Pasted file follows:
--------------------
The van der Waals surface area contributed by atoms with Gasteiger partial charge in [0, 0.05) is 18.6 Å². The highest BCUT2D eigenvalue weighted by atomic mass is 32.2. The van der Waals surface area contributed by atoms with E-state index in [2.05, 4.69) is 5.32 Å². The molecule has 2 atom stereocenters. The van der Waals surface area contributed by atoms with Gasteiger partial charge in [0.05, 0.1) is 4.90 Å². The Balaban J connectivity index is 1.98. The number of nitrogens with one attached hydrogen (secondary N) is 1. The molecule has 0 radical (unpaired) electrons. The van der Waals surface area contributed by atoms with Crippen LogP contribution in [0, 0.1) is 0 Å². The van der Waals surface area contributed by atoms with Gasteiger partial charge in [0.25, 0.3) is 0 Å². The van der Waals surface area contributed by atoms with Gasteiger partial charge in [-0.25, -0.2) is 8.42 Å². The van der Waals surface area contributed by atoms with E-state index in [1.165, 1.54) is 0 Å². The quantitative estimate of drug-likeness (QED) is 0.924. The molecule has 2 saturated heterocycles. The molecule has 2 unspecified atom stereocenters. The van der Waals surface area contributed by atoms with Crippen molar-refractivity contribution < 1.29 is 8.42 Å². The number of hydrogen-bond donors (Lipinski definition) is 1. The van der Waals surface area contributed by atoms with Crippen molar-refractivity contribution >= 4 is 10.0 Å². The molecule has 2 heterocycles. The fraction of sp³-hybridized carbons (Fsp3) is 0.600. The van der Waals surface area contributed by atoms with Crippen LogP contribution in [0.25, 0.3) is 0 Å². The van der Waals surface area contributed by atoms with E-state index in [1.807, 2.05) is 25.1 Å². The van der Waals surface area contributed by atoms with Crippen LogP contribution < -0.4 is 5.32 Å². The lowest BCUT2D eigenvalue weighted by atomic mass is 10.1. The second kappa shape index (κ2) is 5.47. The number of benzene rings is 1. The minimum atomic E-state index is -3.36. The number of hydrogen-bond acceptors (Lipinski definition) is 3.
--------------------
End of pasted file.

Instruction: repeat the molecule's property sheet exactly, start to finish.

The van der Waals surface area contributed by atoms with Gasteiger partial charge in [0, 0.05) is 18.6 Å². The highest BCUT2D eigenvalue weighted by atomic mass is 32.2. The van der Waals surface area contributed by atoms with E-state index in [2.05, 4.69) is 5.32 Å². The molecule has 2 atom stereocenters. The van der Waals surface area contributed by atoms with Gasteiger partial charge in [0.05, 0.1) is 4.90 Å². The Balaban J connectivity index is 1.98. The number of nitrogens with one attached hydrogen (secondary N) is 1. The molecule has 0 radical (unpaired) electrons. The van der Waals surface area contributed by atoms with Crippen LogP contribution in [0, 0.1) is 0 Å². The van der Waals surface area contributed by atoms with Gasteiger partial charge in [0.25, 0.3) is 0 Å². The van der Waals surface area contributed by atoms with Gasteiger partial charge in [-0.25, -0.2) is 8.42 Å². The van der Waals surface area contributed by atoms with E-state index in [1.165, 1.54) is 0 Å². The quantitative estimate of drug-likeness (QED) is 0.924. The molecule has 2 saturated heterocycles. The molecule has 2 unspecified atom stereocenters. The van der Waals surface area contributed by atoms with Crippen molar-refractivity contribution < 1.29 is 8.42 Å². The number of hydrogen-bond donors (Lipinski definition) is 1. The van der Waals surface area contributed by atoms with Crippen molar-refractivity contribution >= 4 is 10.0 Å². The molecule has 2 heterocycles. The fraction of sp³-hybridized carbons (Fsp3) is 0.600. The van der Waals surface area contributed by atoms with Crippen LogP contribution in [0.25, 0.3) is 0 Å². The van der Waals surface area contributed by atoms with E-state index in [1.807, 2.05) is 25.1 Å². The van der Waals surface area contributed by atoms with Crippen LogP contribution < -0.4 is 5.32 Å². The lowest BCUT2D eigenvalue weighted by atomic mass is 10.1. The second kappa shape index (κ2) is 5.47. The number of benzene rings is 1. The minimum atomic E-state index is -3.36. The number of hydrogen-bond acceptors (Lipinski definition) is 3.